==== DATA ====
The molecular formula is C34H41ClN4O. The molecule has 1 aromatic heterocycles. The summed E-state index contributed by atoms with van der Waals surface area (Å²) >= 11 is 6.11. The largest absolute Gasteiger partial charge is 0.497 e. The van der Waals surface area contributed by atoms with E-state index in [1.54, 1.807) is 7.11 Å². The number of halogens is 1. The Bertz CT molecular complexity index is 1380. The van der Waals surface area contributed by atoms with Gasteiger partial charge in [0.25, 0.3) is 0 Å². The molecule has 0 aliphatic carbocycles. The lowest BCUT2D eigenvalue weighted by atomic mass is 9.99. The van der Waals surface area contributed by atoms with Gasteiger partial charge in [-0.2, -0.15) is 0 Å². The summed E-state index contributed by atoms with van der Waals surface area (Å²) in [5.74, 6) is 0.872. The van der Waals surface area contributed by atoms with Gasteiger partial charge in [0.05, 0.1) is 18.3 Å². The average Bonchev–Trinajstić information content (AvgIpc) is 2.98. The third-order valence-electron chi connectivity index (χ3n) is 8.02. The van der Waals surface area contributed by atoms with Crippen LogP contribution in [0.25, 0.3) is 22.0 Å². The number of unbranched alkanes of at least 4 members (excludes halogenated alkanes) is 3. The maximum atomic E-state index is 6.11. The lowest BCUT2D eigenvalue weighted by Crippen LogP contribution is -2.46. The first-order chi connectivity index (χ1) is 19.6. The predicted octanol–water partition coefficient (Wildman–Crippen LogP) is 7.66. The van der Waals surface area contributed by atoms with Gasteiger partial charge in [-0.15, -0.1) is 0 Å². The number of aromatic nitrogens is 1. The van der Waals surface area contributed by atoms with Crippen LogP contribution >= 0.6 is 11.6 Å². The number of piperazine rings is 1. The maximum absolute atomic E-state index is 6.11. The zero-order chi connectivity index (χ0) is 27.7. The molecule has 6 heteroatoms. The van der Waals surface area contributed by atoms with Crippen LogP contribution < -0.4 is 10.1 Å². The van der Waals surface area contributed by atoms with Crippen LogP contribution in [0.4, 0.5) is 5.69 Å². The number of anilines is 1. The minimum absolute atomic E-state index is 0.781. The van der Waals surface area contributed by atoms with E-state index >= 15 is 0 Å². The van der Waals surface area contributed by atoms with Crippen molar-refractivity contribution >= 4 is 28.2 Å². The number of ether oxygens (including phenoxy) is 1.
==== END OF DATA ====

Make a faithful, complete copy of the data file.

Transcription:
The molecular formula is C34H41ClN4O. The molecule has 1 aromatic heterocycles. The summed E-state index contributed by atoms with van der Waals surface area (Å²) >= 11 is 6.11. The largest absolute Gasteiger partial charge is 0.497 e. The van der Waals surface area contributed by atoms with E-state index in [1.54, 1.807) is 7.11 Å². The number of halogens is 1. The Bertz CT molecular complexity index is 1380. The van der Waals surface area contributed by atoms with Gasteiger partial charge in [0.25, 0.3) is 0 Å². The molecule has 0 aliphatic carbocycles. The lowest BCUT2D eigenvalue weighted by atomic mass is 9.99. The van der Waals surface area contributed by atoms with Gasteiger partial charge in [-0.2, -0.15) is 0 Å². The summed E-state index contributed by atoms with van der Waals surface area (Å²) in [5.74, 6) is 0.872. The van der Waals surface area contributed by atoms with Gasteiger partial charge in [0.05, 0.1) is 18.3 Å². The average Bonchev–Trinajstić information content (AvgIpc) is 2.98. The third-order valence-electron chi connectivity index (χ3n) is 8.02. The van der Waals surface area contributed by atoms with Crippen LogP contribution in [0.25, 0.3) is 22.0 Å². The number of unbranched alkanes of at least 4 members (excludes halogenated alkanes) is 3. The maximum atomic E-state index is 6.11. The lowest BCUT2D eigenvalue weighted by Crippen LogP contribution is -2.46. The first-order chi connectivity index (χ1) is 19.6. The predicted octanol–water partition coefficient (Wildman–Crippen LogP) is 7.66. The van der Waals surface area contributed by atoms with Gasteiger partial charge in [-0.15, -0.1) is 0 Å². The number of aromatic nitrogens is 1. The van der Waals surface area contributed by atoms with Crippen LogP contribution >= 0.6 is 11.6 Å². The number of piperazine rings is 1. The maximum absolute atomic E-state index is 6.11. The zero-order chi connectivity index (χ0) is 27.7. The molecule has 6 heteroatoms. The van der Waals surface area contributed by atoms with Crippen LogP contribution < -0.4 is 10.1 Å². The van der Waals surface area contributed by atoms with Crippen LogP contribution in [0.4, 0.5) is 5.69 Å². The number of anilines is 1. The minimum absolute atomic E-state index is 0.781. The van der Waals surface area contributed by atoms with E-state index >= 15 is 0 Å². The van der Waals surface area contributed by atoms with Crippen molar-refractivity contribution >= 4 is 28.2 Å². The number of ether oxygens (including phenoxy) is 1.